By processing the return signal 410, the V.A.C.H. functional unit 30 attempts to detect a call handling command potentially contained therein as a result of a spoken response to the voice message 408. To this end, the V.A.C.H. functional unit 30 implements a speech recognition module 31 adapted to detect several predetermined call handling commands that may be contained in the return signal 410. Data representing the predetermined call handling commands may be stored in a database (not shown) or other memory (not shown) accessible by the controller 22 and specifically the V.A.C.H. functional unit 30. Non-limiting examples of predetermined call handling commands that may be spoken include:

    • “yes”, “accept” or “hello”, conveying a desire of the called party 14 to take the incoming call;
    • “no” or “reject”, conveying a desire of the called party 14 to not take the incoming call;
    • “forward to voice mail”, conveying a desire of the called party 14 to forward the incoming call to a voice mail system; and
    • “forward to alternate number”, conveying a desire of the called party 14 to forward the incoming call to an alternate telephone number.

Of course, it is to be understood that these examples are in no way limiting and that various other predetermined call handling commands are possible without departing from the scope of the invention.

If the speech recognition module 31 determines that the return signal 410 contains no spoken response whatsoever to the voice message 408 after a predetermined period of time (e.g., 5 to 10 seconds), or if the spoken response provided by the called party 14 does not correspond to one of the predetermined call handling commands, then the V.A.C.H. functional unit 30 is deemed not to have detected a call handling command in the return signal 410. The V.A.C.H. functional unit 30 thus proceeds to step 216 and handles the incoming call in accordance with a default call handling option.

On the other hand, if the called party 14 does provide a timely spoken response to the voice message 408, and if the spoken response does correspond to one of the predetermined call handling commands recognizable by the speech recognition module 31, then the V.A.C.H. functional unit 30 proceeds to step 218 and handles the incoming call in accordance with the detected call handling command.

Step 216

If the calling party is still on the line, the V.A.C.H. functional unit 30 may cause emission from the speaker 40 of recurring voice messages each similar or identical to the voice message until the calling party hangs up (which can be detected by the controller 22). In another example, if the called party 14 subscribes to a voice mail service, then the appropriate one of the call handling functions 34 of the controller 22 may proceed to automatically forward the incoming call to a voice mail system. In yet another example, if the called party 14 subscribes to a call forwarding service, then the appropriate one of the call handling functions 34 of the controller 22 may proceed to automatically forward the incoming call to a suitable telephone number.

Step 218

Each of the predetermined call handling commands recognizable by the speech recognition module 31 is associated with a respective action to be performed by the controller 22 in cooperation with the switching/routing entity 20. Three specific non-limiting examples of actions performed by the controller 22 in cooperation with the switching/routing entity 20 based on the detected call handling command are presented below, with reference to FIGS. 3, 4 and 5, respectively.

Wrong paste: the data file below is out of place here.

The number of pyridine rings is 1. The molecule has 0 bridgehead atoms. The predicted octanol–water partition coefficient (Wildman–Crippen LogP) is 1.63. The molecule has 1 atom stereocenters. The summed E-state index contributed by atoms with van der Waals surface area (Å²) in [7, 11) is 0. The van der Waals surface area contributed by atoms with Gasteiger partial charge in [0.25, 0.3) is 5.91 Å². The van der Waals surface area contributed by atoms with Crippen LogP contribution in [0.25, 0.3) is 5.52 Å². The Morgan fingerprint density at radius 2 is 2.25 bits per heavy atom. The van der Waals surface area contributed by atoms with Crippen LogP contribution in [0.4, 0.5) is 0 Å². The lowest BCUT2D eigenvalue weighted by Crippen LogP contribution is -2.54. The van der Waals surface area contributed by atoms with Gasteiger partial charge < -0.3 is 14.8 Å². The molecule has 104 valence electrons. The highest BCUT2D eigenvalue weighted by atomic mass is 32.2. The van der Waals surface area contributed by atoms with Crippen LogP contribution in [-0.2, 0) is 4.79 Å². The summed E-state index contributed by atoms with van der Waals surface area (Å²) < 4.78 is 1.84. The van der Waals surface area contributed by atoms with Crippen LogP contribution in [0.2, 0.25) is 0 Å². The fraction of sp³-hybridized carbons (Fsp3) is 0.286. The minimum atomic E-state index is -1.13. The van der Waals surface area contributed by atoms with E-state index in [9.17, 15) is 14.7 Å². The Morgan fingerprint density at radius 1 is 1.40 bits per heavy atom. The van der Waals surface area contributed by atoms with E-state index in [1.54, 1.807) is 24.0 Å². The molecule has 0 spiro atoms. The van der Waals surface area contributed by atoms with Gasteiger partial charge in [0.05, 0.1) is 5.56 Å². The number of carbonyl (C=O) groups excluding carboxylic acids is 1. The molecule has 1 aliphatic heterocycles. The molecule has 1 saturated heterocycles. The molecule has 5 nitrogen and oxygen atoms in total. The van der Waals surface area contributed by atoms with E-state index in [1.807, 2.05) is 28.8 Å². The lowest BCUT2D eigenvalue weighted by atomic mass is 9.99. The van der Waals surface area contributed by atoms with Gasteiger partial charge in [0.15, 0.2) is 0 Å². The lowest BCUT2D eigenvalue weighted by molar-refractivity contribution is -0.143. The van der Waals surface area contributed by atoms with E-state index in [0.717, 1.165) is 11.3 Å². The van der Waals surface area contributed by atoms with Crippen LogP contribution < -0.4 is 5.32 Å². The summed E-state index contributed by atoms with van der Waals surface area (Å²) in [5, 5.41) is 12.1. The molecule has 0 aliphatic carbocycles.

Called Party Accepts Incoming Call (FIG. 3)

In this example, it is assumed that the spoken response provided by the called party 14 resembles “yes”, “accept” or “hello”, which conveys a desire of the called party 14 to accept the incoming call. This can be referred to as a “call acceptance command”. At step 220, the controller 22 proceeds to connect the incoming call to the communication device 16 by causing the switching/routing unit 20 to effect the appropriate connections, thereby establishing a voice communication path between the communication device 16 and the calling party device 12 via the switching/routing entity 20.

In addition, in the case where the communication device 16 remains in an on-hook state while relaying the response signal 410 to the controller 22, the controller 22 may release a further signal 416 towards the communication device 16, which causes the communication device 16 to acquire an off-hook state at step 222. Thus, the communication device 16 acquires the same state as if the called party 14 had actually answered the incoming call in a standard fashion, i.e., by touching the communication device 16 or pressing a button thereon.

Of course, if the communication device 16 had already been in an off-hook state when relaying the response signal 410 to the controller 22 (e.g., if the aforementioned signal 404 forces the communication device 16 to acquire an off-hook state), then generation of the signal 416 is not required.

Called Party Rejects Incoming Call (FIG. 4)

In this example, it is assumed that the spoken response provided by the called party 14 resembles “no” or “reject”, which conveys a desire of the called party 14 to not take the incoming call. This can be referred to as a “call rejection command”. At step 224, the controller 22 proceeds to generate a signal 420, which is released into the first network portion 241. The purpose of the signal 420 is to indicate to the calling party that the called party 14 cannot be reached at this time. Furthermore, if the called party 14 subscribes to a voice mail service, then the appropriate one of the functional units 34 may be invoked in order to allow the calling party to leave a voice mail message for the called party 14. The remainder of the call may then be handled in a conventional manner.